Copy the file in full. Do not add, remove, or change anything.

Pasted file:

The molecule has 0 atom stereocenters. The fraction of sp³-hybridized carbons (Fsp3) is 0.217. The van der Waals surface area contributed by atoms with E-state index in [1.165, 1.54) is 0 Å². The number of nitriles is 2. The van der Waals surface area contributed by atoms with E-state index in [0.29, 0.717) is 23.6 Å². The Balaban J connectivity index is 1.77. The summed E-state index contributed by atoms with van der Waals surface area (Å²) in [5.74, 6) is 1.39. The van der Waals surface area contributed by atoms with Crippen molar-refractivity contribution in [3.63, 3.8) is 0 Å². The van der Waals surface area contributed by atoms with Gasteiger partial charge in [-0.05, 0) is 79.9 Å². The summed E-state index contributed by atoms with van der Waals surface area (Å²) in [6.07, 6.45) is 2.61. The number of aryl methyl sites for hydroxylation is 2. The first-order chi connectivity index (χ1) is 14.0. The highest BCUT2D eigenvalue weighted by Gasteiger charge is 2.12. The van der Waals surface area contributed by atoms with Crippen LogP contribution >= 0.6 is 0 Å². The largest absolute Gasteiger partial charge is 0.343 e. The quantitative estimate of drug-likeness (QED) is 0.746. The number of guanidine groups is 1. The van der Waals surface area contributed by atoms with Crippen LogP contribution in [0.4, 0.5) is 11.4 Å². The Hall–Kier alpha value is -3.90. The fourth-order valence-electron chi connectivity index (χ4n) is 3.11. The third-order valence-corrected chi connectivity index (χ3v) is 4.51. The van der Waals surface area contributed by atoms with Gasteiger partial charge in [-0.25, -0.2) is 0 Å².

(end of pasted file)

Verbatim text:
The molecule has 0 atom stereocenters. The fraction of sp³-hybridized carbons (Fsp3) is 0.217. The van der Waals surface area contributed by atoms with E-state index in [1.165, 1.54) is 0 Å². The number of nitriles is 2. The van der Waals surface area contributed by atoms with E-state index in [0.29, 0.717) is 23.6 Å². The Balaban J connectivity index is 1.77. The summed E-state index contributed by atoms with van der Waals surface area (Å²) in [5.74, 6) is 1.39. The van der Waals surface area contributed by atoms with Crippen molar-refractivity contribution in [3.63, 3.8) is 0 Å². The van der Waals surface area contributed by atoms with Gasteiger partial charge in [-0.05, 0) is 79.9 Å². The summed E-state index contributed by atoms with van der Waals surface area (Å²) in [6.07, 6.45) is 2.61. The number of aryl methyl sites for hydroxylation is 2. The first-order chi connectivity index (χ1) is 14.0. The highest BCUT2D eigenvalue weighted by Gasteiger charge is 2.12. The van der Waals surface area contributed by atoms with Crippen LogP contribution >= 0.6 is 0 Å². The largest absolute Gasteiger partial charge is 0.343 e. The quantitative estimate of drug-likeness (QED) is 0.746. The number of guanidine groups is 1. The van der Waals surface area contributed by atoms with Crippen LogP contribution in [0.4, 0.5) is 11.4 Å². The Hall–Kier alpha value is -3.90. The fourth-order valence-electron chi connectivity index (χ4n) is 3.11. The third-order valence-corrected chi connectivity index (χ3v) is 4.51. The van der Waals surface area contributed by atoms with Gasteiger partial charge in [-0.25, -0.2) is 0 Å².